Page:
David HorrobinBMJ 2003; 326 doi: https://doi.org/10.1136/bmj.326.7394.885 (Published 19 April 2003) Cite this as: BMJ 2003;326:885
Founder of Scotia Pharmaceuticals and the journal Medical Hypotheses, and passionate promoter of evening primrose oil
The General Medical Council recently found Dr Goran Jamal guilty of research fraud (BMJ 2003;326:730). Twelve years ago he had falsified clinical trials of the drug Tarabetic, also known as Efamol, for a now-defunct company called Scotia. He had been promised a 0.5% royalty on sales, which was described as “highly unusual.” This may throw a light on Scotia's way of working, for in its 10 year existence it obtained medicinal licences for only three products: Efamast for benign breast pain, Efalith for seborrhoeic dermatitis, and Epogam for atopic eczema. The licences were later withdrawn because the stuff didn't work. The products contained evening primrose oil, which may go down in history as the remedy for which there is no disease, and David Horrobin, Scotia's former chief executive, may prove to be the greatest snake oil salesman of his age.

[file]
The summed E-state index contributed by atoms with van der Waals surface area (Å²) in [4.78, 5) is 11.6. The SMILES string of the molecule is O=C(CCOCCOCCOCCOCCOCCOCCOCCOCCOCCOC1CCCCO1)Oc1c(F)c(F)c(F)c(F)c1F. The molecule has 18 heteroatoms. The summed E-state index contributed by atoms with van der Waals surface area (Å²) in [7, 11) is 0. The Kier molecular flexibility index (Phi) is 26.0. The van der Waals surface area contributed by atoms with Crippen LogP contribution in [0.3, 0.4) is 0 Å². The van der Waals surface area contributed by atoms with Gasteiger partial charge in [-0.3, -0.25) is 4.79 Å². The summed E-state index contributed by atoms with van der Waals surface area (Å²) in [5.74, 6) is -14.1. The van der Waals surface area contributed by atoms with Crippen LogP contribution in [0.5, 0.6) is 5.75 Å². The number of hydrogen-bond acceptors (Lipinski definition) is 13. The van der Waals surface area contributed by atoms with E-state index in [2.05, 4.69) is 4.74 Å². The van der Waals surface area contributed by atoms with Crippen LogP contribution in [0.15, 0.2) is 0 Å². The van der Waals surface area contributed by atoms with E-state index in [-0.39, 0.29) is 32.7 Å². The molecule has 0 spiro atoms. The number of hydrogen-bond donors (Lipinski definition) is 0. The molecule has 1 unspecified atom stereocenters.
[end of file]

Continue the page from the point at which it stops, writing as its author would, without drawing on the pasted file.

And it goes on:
Horrobin went to Balliol College, Oxford, on two scholarships to read medicine and did his clinical studies at St Mary's Hospital …